The West African Institute for Finance and Economic Management (WAIFEM) has called on the Central Bank of Nigeria (CBN) to pursue aggressive monetary policy that would reduce to near single digit, lending rates in order to revive the productive/real sector.
Speaking at the inaugural lecture of the Center for Financial Journalism in Lagos, the Director General of WAIFEM Professor Akpan Hogan Ekpo warned that the economy is “on the tip of recession” and called on the government to be strategic if it wants to fast track Nigerians development.
According to him, while no economic blue-print has been made available, based on the All Progressive Congress’ manifesto, pronouncements by government as well as the draft 2016 budget, President Mohammadu Buhari has several policy choices that will give quick results both in the short and medium terms.
He however, gave a number of policy options that will help stir the Nigerian economy which he said is in distress, stating that investment in power would enhance growth and generate employment,
It would also result in the establishment of new micro and small-scale industries as well as sustaining existing ones, he added.
He observed that construction of both urban and rural roads and repairs of existing roads would generate employment, even as the visible hand of government needs to recruit persons into all the security agencies such as the Police, Army, Air Force, Navy, Immigration, and Customs among others.
“The multiplier effects of government employment would grow the economy and then check the pending recession. The new workers would earn wages, pay taxes to the government and demand goods and services,” the professor advised.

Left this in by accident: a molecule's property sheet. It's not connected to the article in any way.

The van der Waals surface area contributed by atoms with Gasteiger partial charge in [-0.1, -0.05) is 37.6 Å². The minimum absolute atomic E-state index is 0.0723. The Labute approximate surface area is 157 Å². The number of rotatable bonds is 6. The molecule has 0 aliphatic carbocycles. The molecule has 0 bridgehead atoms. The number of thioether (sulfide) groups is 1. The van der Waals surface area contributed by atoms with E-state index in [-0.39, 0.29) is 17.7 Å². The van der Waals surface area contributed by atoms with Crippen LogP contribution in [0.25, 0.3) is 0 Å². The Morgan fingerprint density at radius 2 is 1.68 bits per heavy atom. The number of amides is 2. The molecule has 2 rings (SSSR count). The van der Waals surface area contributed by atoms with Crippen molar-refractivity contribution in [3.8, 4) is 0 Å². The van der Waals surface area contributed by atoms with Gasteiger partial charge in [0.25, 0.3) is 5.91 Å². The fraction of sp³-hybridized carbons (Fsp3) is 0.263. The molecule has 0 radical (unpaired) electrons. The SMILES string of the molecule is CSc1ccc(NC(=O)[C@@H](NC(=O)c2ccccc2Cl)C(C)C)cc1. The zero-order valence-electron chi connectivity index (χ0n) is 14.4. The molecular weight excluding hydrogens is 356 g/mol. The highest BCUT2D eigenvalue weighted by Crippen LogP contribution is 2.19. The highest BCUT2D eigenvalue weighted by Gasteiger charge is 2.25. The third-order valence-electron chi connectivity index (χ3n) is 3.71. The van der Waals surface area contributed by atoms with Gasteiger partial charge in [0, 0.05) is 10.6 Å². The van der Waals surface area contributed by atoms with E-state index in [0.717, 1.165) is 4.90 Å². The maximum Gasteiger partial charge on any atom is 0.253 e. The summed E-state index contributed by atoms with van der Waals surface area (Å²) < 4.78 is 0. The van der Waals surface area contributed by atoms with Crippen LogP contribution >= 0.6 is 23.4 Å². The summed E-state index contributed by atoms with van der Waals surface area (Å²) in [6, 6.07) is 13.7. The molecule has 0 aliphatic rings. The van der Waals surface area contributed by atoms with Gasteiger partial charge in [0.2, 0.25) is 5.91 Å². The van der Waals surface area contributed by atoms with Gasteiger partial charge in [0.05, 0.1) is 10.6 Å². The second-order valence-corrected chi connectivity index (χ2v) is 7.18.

He further observed that Nigeria’s rebased Gross Domestic Product (GDP) indicates the sluggish growth of housing sub-sector, stressing that a revamp in the housing sector for all levels of income through the mortgage process would stimulate growth and generate employment.
He noted that the economy despite rebasing exercise still remains at the primary level of production. “It is essential that agriculture be made to be large scale and mechanized so that its contribution to GDP would be less than that of industries but still enough to feed the domestic economy.
“Government should create the right environment for the economy to industrialise. It is through industrialisation that modern knowledge-based economy can be built. The economy must be diversified away from oil. The oil sector needs to be linked to agriculture, chemical and pharmaceutical industries, because the Nigerian market is large enough to absorb whatever is produced in the economy,” he said.